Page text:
As the tragedy of the Ebola epidemic continues to blight West Africa, the developed world has been reminded once again about the threat that diseases of epidemic proportion and pandemic potential pose in our globally connected world. It has also raised some complex questions in many organisations about exactly how they manage the realities and risks, both actual and perceived, of such disease threats in countries like the UK that have well-developed public health systems.
At first, the Ebola epidemic felt “remote” and there was little threat to us in the UK but then the nature of the disease (no vaccine, no cure) and the magnitude of the problem became clear. This was underpinned by the WHO declaring it an international health emergency in early August followed shortly by the volunteer nurse, William Pooley, contracting the virus and being flown back to the UK for treatment. Media stories fuelled fear that Ebola would “strike in the UK” and the public became sensitised to the threat. Gradually, government messaging began to hit home that the real risk of an Ebola pandemic was very low here because of the nature of viral transmission, high levels of personal hygiene in the UK and our developed public health system and levels of preparedness in the NHS.
The twist in the tail for organisations has not been managing an Ebola outbreak but actually managing those staff, colleagues or friends who have been out to Africa and returned to the UK and the workplace. Managing staff perception that someone who has been in Africa, might be infectious (even though highly unlikely) and could be sitting at the desk next to you has created a whole new level of complexity for the development of appropriate policies.
As was reported in The Metro just last week, a business in Plymouth faced a real challenge as they asked a member of staff, suspected of possibly having Ebola, to remain away from work for 21 days (the incubation period) to protect their other staff. A small storm arose in the media as to whether this action was fair, appropriate or legal.
A number of London businesses have faced similar quandaries; is it worth developing a whole “Ebola Plan” for a very low risk situation, does the Pandemic Plan cover Ebola (to which the answer is no in many cases) and do we need to do anything at all. What is an appropriate, fair and legal level of action to protect your staff versus stigmatising a member of staff because they may be at risk of developing Ebola.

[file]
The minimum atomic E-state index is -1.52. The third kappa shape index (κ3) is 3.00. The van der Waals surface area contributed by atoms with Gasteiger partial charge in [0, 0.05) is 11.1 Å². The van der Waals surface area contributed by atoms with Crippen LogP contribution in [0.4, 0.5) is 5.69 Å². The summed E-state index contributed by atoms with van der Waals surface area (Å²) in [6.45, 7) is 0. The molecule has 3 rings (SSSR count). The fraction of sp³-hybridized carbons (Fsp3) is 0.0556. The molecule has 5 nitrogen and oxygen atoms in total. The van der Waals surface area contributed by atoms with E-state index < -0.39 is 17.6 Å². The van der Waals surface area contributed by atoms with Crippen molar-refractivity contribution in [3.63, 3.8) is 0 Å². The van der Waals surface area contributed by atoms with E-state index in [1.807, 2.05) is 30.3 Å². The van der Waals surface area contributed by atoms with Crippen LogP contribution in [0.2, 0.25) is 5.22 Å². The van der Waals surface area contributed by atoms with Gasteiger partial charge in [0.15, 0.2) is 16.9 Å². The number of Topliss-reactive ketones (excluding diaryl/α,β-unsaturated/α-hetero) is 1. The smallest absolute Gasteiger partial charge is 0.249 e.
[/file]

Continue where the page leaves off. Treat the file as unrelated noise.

The advice from Public Health England is that a person is not infectious until they display symptoms and should not be restricted in their movements whilst asymptomatic. Whilst this offers a clear position, it is all very well until the point at which your staff begins to raise objections to the potential risk they may be being subjected to if that member of staff comes to work during the incubation period. What will be their reaction and impact on the reputation of the organisation if the worst happens and the individual does develop symptoms?
All of this is about managing perception – that of the media, the public and your staff and, picking a careful route through the host of policy mazes and risky directives, should be undertaken with great care. It is currently less about developing a large and detailed plan and more about having a clear idea of what you are “saying” and to whom you are speaking in setting out your own policy and position. Looking from the “outside in” is our recommended approach, taking the view of those others and how they might perceive what you have said, even within their own biased or ignorant position. To assume true knowledge and understanding of the Ebola threat is to ignore the position of many and to risk missing some key messages. Like all these things, Ebola is an issue that must be addressed and recognised for the extraordinarily strong emotions it generates, even in normally rational and balanced people.
In light of some of the lessons learned from the current Ebola epidemic, we have updated our pandemic planning guidance with suggestions as to how organisations can improve their pandemic preparedness with a ‘prevent, respond, adapt’ approach to address the three key business considerations of:
· How can we protect our people?
· How would we respond to an infection outbreak?
· How do we need to adapt our business practices to continue
For regularly updated information on the current Ebola outbreak, click here.